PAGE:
The "Mad Money" host would go from questioning how Dorsey could run two companies at once to calling him a "part-time CEO," arguing that he should focus on running one company, not two.

"And you know what? I was dead wrong," Cramer said Monday. "Jack Dorsey has been doing a dynamite job at both companies. And because I'm a big believer in accountability, I've gotta tell you: Dorsey deserves a lot more credit than he's been getting."

In a sweeping mea culpa, Cramer admitted that Dorsey has pulled off running two separate, complicated companies at the same time: Twitter, a sprawling social media play, and Square, a tech company trying to disrupt old-line payment systems.

On the Brink's?

Cramer also commended Doug Pertz, the CEO of Brink's, for his hands-on leadership. When shares of the cash management company were in the house of pain at the end of May, Pertz didn't sit quietly and let it happen.

"In one bold move, on the last day of May, Brink's got its groove back: the company announced a major acquisition," Cramer said. "They snapped up an outfit called Dunbar Armored, one of their main competitors, and Wall Street absolutely loved this deal."

Shares of Brink's, whose ubiquitous armored trucks offer cash-based businesses a secure mode of transportation for their earnings, vaulted 16 percent in a single session after the news broke.

"In one fell swoop, Brink's changed the narrative: rather than being a broken momentum stock, which was what it had become, this thing turned into an acquisition-fueled growth story," Cramer said. "However, the stock has been a real wild trader and as much as I like the Dunbar deal, this thing could be a lot more attractive on a pullback. And if you're patient, I think you'll get one."

HP vs. ... HP?

Finally, Cramer addressed a Wall Street theme that serves as both a blessing and a curse: "nothing in this business matters more than expectations,"he said.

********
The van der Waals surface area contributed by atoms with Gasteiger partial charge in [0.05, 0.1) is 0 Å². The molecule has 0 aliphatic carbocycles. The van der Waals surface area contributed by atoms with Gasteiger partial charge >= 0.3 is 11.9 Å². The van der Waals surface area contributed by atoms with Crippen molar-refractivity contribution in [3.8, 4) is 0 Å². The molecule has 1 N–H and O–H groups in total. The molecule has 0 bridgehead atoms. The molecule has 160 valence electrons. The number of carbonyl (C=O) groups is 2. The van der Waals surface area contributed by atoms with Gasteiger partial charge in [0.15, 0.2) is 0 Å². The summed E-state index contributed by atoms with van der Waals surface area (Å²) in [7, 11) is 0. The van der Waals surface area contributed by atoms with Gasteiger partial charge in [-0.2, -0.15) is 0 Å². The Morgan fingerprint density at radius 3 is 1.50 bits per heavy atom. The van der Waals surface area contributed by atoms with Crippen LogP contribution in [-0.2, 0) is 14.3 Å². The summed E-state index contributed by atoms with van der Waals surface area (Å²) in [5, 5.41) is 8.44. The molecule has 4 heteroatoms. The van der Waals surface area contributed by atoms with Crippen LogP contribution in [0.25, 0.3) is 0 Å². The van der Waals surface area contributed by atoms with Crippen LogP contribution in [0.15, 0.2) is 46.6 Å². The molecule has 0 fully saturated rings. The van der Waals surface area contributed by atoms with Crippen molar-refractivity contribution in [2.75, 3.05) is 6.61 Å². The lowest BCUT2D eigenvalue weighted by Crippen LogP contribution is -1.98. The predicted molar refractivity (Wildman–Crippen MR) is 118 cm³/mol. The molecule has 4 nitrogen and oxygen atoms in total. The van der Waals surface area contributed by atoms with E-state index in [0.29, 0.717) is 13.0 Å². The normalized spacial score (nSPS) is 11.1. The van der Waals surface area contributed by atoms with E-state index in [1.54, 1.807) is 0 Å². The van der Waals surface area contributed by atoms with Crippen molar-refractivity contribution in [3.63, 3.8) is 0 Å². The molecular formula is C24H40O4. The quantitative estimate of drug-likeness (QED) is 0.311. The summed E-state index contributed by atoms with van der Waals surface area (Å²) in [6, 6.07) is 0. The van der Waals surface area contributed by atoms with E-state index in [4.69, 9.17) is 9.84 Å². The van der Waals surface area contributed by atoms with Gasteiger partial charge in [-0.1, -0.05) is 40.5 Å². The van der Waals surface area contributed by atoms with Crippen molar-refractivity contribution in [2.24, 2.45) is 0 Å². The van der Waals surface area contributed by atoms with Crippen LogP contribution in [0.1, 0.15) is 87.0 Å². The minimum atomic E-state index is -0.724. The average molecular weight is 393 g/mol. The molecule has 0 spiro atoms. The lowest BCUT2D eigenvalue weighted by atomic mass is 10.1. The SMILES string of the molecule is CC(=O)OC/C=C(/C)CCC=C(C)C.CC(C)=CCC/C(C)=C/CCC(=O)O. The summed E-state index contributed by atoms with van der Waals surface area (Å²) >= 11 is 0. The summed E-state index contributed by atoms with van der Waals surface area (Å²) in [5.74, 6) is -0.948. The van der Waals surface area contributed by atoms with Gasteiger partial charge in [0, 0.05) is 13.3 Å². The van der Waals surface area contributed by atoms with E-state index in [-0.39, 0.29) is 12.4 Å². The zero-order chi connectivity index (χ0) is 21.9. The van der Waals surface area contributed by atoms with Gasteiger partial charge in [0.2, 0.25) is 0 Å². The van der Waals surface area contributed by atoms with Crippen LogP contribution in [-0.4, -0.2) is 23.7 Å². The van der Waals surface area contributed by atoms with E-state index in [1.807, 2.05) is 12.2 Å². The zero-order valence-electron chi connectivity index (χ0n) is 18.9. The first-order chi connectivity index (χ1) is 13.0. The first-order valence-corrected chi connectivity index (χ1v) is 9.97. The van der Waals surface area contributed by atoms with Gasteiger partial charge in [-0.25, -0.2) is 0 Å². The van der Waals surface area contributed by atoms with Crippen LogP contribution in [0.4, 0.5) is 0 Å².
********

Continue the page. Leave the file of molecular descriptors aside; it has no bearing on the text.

For him, few stocks exhibit this better than HP Inc. and HP Enterprise, the two halves spun out of the Hewlett-Packard breakup in 2015.

When the split occurred, most market-watchers expected HP Inc., the personal computer and printing business, to be a slow-to-grow dividend play, and HP Enterprise, the hardware, software and information technology business, to drive HP's growth story.

But what's happened has been quite the opposite. In the last two years, shares of HP Inc. have vaulted 78 percent while shares of HP Enterprise have gained just 45 percent.

"The bottom line? This business loves upsetting expectations. HP Enterprise was meant to be the golden child here. HP Inc was meant to be an afterthought. Two and a half years after the breakup, though, and it's the other way around," Cramer said. "And even after its magnificent run, you know what? I'd still be a buyer of HP Inc here."

Lightning round: Not so secure about ADT?

In Cramer's lightning round, he zipped through his take on callers' favorite stocks:

ADT: "Disagree [that it's got a lot of potential with its security system product]. Disagree. I think it's just a disaster. I mean, they put it together with some other companies, they loaded it up. They'll probably have to take it private again. It's pathetic."

Automatic Data Processing, Inc.: "You should [buy more] because [CEO] Carlos Rodriguez turned out to be amazing. I am a huge believer in Carlos and he didn't let us down. He made us big money."